The Selection and Termination of Investment Managers by Plan Sponsors

Amit Goyal, Emory University
Sunil Wahal, Emory University

We examine the selection and termination of investment managers by plan sponsors. We build a unique dataset that comprises hiring and firing decisions by approximately 3,600 plan sponsors over a 10-year period from 1994 to 2003. We find that plan sponsors hire investment managers after these managers earn large positive excess returns up to three years prior to hiring. Despite general persistence in investment manager returns, this return chasing behavior does not deliver positive excess returns thereafter; post-hiring excess returns are indistinguishable from zero. Plan sponsors terminate investment managers after underperformance but excess returns after being firing are frequently positive.

Hedge Fund Performance Evaluation: A Stochastic Discount Factor Approach

Warren Bailey, Cornell University
Haitao Li, Cornell University
Xiaoyan Zhang, Cornell University

We provide a comprehensive empirical analysis of hedge performance using the stochastic discount factor (SDF) approach. We explicitly take into account the no-arbitrage restriction on asset pricing models, which ensures appropriate valuation of derivatives and dynamic trading strategies used by hedge funds. Using the SDFs of a wide variety of asset pricing models, we evaluate the performance of hedge fund portfolios sorted on styles and characteristics. Without the no-arbitrage restriction, a few models are able to explain the hedge fund returns. With such restriction, these models fail to explain the returns on a couple of style portfolios.

Option Valuation with a Multifactor Term Structure of Volatility

Link to PDF File: Option Valuation with a Multifactor Term Structure of Volatility
Peter Christoffersen, McGill University
Steve Heston, University of Maryland
Kris Jacobs, McGill University

The substantial academic literature on theoretically sound improvements to the seminal Black-Scholes model has left industry practice largely unaffected. Option traders recognize the systematic biases in the Black-Scholes model, but typically rely on non-theoretical curve fitting methods to match observed implied volatility surfaces. Standard stochastic volatility models such as Heston (1993) reduce the biases of the Black-Scholes model, but are unable to remove these biases completely. The objective of our study is to reduce the gap between industry and academia by establishing and implementing a parsimonious two-factor stochastic volatility model. The model is empirically tractable, in that the option valuation formula is available in closed form, and relatively parsimonious.

Option Coskewness and Capital Asset Pricing

Joel M. Vanden, Dartmouth College

Today there is considerable empirical evidence suggesting that at least some options in the economy are non redundant assets. Furthermore, it is well known from the work of Kraus and Litzenberger (1976), Harvey and Siddique (2000), and Dittmar (2002) that higher order moments such as coskewness and cokurtosis are important for explaining risky asset returns. The goal of this research project is to investigate the intersection of these two lines of literature by showing how the market coskewness and market coskurtosis models are altered when a non redundant option is optimally traded. Due to the non redundancy of the option, it is shown that the economy’s stochastic discount factor depends not only on the market return and the square of the market return, but also on the option return, the square of the option return, and the product of the market and option returns. This leads to an asset pricing model in which the expected return on any risky asset depends explicitly on the asset’s coskewness with option returns. The empirical results suggest that option coskewness may capture some of the same risks as the Fama-French factors SMB and HML. Furthermore, the option coskewness model outperforms several competing benchmark models. These results suggest that the factors that drive the pricing of nonredundant options may also important for pricing risky equities.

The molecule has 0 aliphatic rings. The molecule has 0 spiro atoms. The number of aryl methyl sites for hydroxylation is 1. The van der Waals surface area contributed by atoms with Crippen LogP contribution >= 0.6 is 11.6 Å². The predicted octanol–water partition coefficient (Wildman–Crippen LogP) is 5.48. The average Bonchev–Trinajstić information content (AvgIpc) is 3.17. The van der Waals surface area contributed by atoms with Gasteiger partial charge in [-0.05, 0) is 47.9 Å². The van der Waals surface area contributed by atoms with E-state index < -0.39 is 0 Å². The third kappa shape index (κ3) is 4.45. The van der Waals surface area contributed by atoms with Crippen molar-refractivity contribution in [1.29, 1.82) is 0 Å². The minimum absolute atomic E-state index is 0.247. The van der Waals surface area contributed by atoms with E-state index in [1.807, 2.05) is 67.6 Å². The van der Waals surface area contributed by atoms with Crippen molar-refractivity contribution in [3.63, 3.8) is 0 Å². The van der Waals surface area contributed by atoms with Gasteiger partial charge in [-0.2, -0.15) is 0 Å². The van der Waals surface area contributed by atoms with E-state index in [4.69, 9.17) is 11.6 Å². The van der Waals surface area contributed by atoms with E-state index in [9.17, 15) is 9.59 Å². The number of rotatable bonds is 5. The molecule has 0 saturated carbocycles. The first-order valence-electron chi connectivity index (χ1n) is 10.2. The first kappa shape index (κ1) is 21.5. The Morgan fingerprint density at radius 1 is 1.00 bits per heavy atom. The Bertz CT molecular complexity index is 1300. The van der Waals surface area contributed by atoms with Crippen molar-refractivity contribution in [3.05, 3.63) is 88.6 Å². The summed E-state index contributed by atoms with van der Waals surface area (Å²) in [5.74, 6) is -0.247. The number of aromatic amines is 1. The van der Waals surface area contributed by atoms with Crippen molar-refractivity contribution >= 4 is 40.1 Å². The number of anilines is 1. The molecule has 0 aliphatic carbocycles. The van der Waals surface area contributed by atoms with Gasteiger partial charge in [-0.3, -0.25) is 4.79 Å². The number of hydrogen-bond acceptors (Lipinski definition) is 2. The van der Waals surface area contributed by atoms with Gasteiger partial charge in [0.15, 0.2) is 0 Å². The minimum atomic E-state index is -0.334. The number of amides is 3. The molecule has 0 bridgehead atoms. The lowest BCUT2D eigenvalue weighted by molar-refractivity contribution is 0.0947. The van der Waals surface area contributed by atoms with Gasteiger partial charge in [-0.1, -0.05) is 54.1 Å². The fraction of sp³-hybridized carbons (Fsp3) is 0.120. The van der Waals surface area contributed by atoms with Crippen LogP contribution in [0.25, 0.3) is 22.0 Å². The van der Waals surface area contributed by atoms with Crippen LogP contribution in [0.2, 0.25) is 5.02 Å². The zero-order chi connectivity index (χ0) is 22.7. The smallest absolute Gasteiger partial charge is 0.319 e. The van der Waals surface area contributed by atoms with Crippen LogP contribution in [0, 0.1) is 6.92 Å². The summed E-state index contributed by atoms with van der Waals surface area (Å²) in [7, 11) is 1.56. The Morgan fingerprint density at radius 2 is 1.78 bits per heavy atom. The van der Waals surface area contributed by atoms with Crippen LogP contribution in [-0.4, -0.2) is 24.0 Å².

Gary Gorton, University of Pennsylvania

Geert Rouwenhorst,
Yale University

Commodity futures are one of the oldest asset classes, yet little is know about commodity futures. The main reason for this appears to be a lack of data. There are no long time series of commodity futures returns; no benchmark index that extends back very far, and no panel data of significant length. Existing indices are short or cannot be reproduced (because of lost data over the years). We propose to build a comprehensive data set of commodity futures returns in order to study basic properties of commodity futures and to test hypotheses about commodity futures. We have already built a data set of commodity futures monthly returns back to 1959 for commodity futures traded on the CBOT, CME, and LME. See our attached paper “Facts and Fantasies about Commodity Futures.” The plan for the proposed project is fourfold: (1) for the current data set that we have constructed we want to fill in the contracts that were traded in the past, but that are not traded now (these were omitted from the source data that we used); (2) we want to extend the commodity futures return series back in time — if possible to the start of futures trading in the US in the 1850s; (3) we want to recalculate and investigate the stylized facts that we have computed in the current working paper; (4) we want to test hypotheses concerning why futures markets exist.

Relatively little is known about commodity futures as an asset class. We believe that the construction of a data set that has long times series, the documentation of basic stylized facts about commodities, as well as information in the form of tests of hypotheses about the existence of these markets, will be very valuable for the investment community.